458604 Multifunctional Magnetic Nanoparticles By Surface Initiated Atom Transfer Radical Polymerization

Wednesday, November 16, 2016: 9:10 AM
Golden Gate (Hotel Nikko San Francisco)
Martin Zeltner, ETH Zurich, 8093 Zurich, Switzerland, Robert N. Grass, Institute for Chemical and Bioengineering, ETH-Zürich, Zürich, Switzerland, Corinne Hofer, ETH Zurich, Institute for Chemical and Bioengineering, ETH Zurich, Zurich, Switzerland, Elia Schneider, ETH Zurich Institute for Chemical and Bioengineering, ETH Zurich, Zurich and Wendelin J. Stark, Institute for Chemical- and Bioengineering, ETH Zurich, Zurich, Switzerland

Superparamagnetic and ferromagnetic nanoparticles are of huge interest in various areas of science (e.g. chemistry, biology, bio-chemistry, medicine, sensor technology)1. The requirements for particles are as multifaceted as the areas, in which they are applied. Nanoparticles enjoy great popularity as particles at the nanoscale exhibit a favorable surface to volume ration in comparison to the same bulk material. However, this property is not that valuable, if other requirements do not fit.

For chemical applications, the particles most often have to be quickly separable, inert and stable against harsh environment like temperature, challenging pH-values and solvents.2,3 In contrast to this, medical and biological applications usually afford dispersion stability in aqueous solutions and compatibility with biological relevant media (e.g. phosphate buffered saline (PBS) or Dulbecco’s modified eagle’s medium (DMEM))4. For sensor application, the requirements to the magnetic nanoparticles contain huge dispersion stability, a high saturation magnetization and the possibility for further modification (e.g. attachment of a target substance etc.)4,5,6. Requirements to the magnetic nanoparticles which are highly demanded, often contain multiple combinations of different properties. This afford smart materials which contains amphiphilic character. Such smart materials can for example change the properties by an external trigger (temperature, pH, gas)7.

Most of the different requirements can be achieved using carbon coated ferromagnetic nanoparticles as a platform. The graphene-like layers protect the magnetic metal core from oxidation and allows the covalent attachment of chemical functionalities via diazonium chemistry8. There are numerous functionalities which can be implemented by this approach. Amongst them, alcohol-, amine-, carboxy-, azide- or an initiator moiety for atom transfer radical polymerization (ATRP) can be listed, just to mention a few7,9,10. Adsorption of a polymer can usually not satisfy the requirements, as adsorbed polymers tend to form only single layers and desorption frequently occurs.

In contrast to this, surface initiated ATRP (SI-ATRP: polymer-growth from the surface) is suitable with a plethora of different monomers (desired functionality) and the polymerization can be well controlled (layer thickness and block-co-polymerization)4,11. Thus SI-ATRP gives the toolbox for various modification of the surface that allows achievement of several desired requirements.

Using charged monomers (e.g. 3-Sulfopropyl methacrylate potassium salt (SPM) or 3-(Methacryloylamino)propyl]trimethylammonium chloride (MAPTAC)) leads to highly stable dispersions in aqueous solutions. The stability can be tuned by the number of repeating units4,6. Using poly(ethylene glycol) methacrylate (PEGMA) as monomer the highly lipophilic graphene layers can be turned into hydrophilic and antifouling surfaces12. The use of glycidyl methacrylate (GMA) gives access to post-modification by epoxide ring opening.4 Most challenging modifications require amphiphilic properties (dispersion stability vs. fast separation or lipophilicity vs. hydrophilicity). Such requirements need a coating with smart polymers, which can change their properties upon external trigger (temperature, pH etc.). By using N-isopropylacrylamine (NIPAM) as building block, the particles can reversibly change between hydrophilic and hydrophobic upon temperature change7. Here the promising potential of SI-ATRP on magnetic nanoparticles in terms of designing a desired nanomaterial for chemical, biological and medical applications is shown13.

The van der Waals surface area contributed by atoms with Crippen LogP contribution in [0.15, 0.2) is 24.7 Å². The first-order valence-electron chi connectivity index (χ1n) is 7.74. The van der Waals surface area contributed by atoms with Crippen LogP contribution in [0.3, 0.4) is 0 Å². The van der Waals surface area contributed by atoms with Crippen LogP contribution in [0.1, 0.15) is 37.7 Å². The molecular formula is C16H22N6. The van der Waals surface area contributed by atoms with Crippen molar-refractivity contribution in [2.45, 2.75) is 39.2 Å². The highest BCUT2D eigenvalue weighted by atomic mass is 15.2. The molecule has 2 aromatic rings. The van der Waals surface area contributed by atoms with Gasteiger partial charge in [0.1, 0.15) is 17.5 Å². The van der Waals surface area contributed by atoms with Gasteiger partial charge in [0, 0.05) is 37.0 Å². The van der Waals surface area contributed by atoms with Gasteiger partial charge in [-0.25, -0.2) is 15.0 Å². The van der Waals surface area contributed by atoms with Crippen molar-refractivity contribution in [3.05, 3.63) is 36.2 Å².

[1] A.H. Lu, E.L. Salabas, F. Schueth, Angew. Chem. Int. Ed, 2007, 46, 1222.

[2] A. Schaetz, O. Reiser, W.J. Stark, Chem. Eur. J., 2010, 16, 8950.

[3] Elia M. Schneider, Martin Zeltner, Niklaus Kranzlin, Robert N. Grass, and Wendelin J. Stark, Chem. Commun., 2015, 51, 10695.

[4] C.J. Hofer, V. Zlateski, P.R. Stoessel, D. Paunescu, E. M. Schneider, R.N. Grass, M.Zeltner, W.J.Stark, Chem. Comm., 2015, 51, 1825.

[5] Q. A. Pankhurst, J. Connolly, S. K. Jones and J. Dobson, J. Phys. D. Appl. Phys., 2003, 36, R167.

[6] M. Zeltner, R.N. Grass, A. Schaetz, S.B. Bubenhofer, N.A. Luechinger, W.J. Stark, J. Mater. Chem., 2012, 22, 12064.

[7] M. Zeltner, A. Schaetz, M.L. Hefti, W.J. Stark, J. Mater. Chem., 2011, 21, 2991.

[8] Robert N. Grass, Evagelos K. Athanassiou, and Wendelin J. Stark, Angew. Chem. Int. ed., 2007, 4909.

[9] Alexander Schatz, Robert N. Grass, Wendelin J. Stark, and Oliver Reiser, Chem. Eur. J., 2008,27,8262.

[10]  Chun Ghee Tan, and Robert N. Grass, Chem.Commun., 2008, 36, 4297.

[11] R. Barbey, L.Lavanant, D. Paripovic, N. Schuwer, C. Sugnaux, S. Tugulu, H.A. Klok, Chem. Rev., 2009, 109, 5437.

[12] Elia M. Schneider, Martin Zeltner, Vladimir Zlateski, Robert N. Grass, and Wendelin J. Stark, Chem. Commun., 2016, 52,938.

[13] Tong Bu, Tamotsu Zako, Martin Zeltner, Karin M. Sörgjerd, Christoph M. Schumacher, Corinne J. Hofer, Wendelin J. Stark, and Mizuo Maeda, J. Mater. Chem.B, 2015, 16, 3351.


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